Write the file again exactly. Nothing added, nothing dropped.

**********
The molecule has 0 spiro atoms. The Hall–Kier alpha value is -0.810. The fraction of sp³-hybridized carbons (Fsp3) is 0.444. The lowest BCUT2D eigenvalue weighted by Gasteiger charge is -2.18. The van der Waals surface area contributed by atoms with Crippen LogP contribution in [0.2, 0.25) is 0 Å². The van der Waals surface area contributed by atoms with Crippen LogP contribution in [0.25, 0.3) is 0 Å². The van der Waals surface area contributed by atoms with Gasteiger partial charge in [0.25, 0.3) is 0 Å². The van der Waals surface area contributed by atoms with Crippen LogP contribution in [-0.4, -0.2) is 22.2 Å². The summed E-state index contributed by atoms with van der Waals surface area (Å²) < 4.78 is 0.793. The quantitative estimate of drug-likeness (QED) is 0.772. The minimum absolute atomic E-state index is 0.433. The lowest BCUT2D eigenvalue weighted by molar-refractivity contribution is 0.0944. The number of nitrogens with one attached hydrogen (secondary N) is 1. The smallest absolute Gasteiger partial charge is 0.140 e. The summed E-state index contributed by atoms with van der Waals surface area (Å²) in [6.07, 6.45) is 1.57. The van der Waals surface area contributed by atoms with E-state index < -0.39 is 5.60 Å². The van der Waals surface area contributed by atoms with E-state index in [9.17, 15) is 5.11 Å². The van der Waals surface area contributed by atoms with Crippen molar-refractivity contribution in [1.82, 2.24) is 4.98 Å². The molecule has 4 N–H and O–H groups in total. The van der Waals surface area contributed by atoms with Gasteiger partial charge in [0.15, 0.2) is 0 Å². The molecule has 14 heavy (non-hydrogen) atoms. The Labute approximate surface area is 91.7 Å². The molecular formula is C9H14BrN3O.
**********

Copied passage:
The molecule has 0 spiro atoms. The Hall–Kier alpha value is -0.810. The fraction of sp³-hybridized carbons (Fsp3) is 0.444. The lowest BCUT2D eigenvalue weighted by Gasteiger charge is -2.18. The van der Waals surface area contributed by atoms with Crippen LogP contribution in [0.2, 0.25) is 0 Å². The van der Waals surface area contributed by atoms with Crippen LogP contribution in [0.25, 0.3) is 0 Å². The van der Waals surface area contributed by atoms with Gasteiger partial charge in [0.25, 0.3) is 0 Å². The van der Waals surface area contributed by atoms with Crippen LogP contribution in [-0.4, -0.2) is 22.2 Å². The summed E-state index contributed by atoms with van der Waals surface area (Å²) < 4.78 is 0.793. The quantitative estimate of drug-likeness (QED) is 0.772. The minimum absolute atomic E-state index is 0.433. The lowest BCUT2D eigenvalue weighted by molar-refractivity contribution is 0.0944. The number of nitrogens with one attached hydrogen (secondary N) is 1. The smallest absolute Gasteiger partial charge is 0.140 e. The summed E-state index contributed by atoms with van der Waals surface area (Å²) in [6.07, 6.45) is 1.57. The van der Waals surface area contributed by atoms with E-state index < -0.39 is 5.60 Å². The van der Waals surface area contributed by atoms with E-state index in [9.17, 15) is 5.11 Å². The van der Waals surface area contributed by atoms with Crippen molar-refractivity contribution in [1.82, 2.24) is 4.98 Å². The molecule has 4 N–H and O–H groups in total. The van der Waals surface area contributed by atoms with Gasteiger partial charge in [0.15, 0.2) is 0 Å². The molecule has 14 heavy (non-hydrogen) atoms. The Labute approximate surface area is 91.7 Å². The molecular formula is C9H14BrN3O.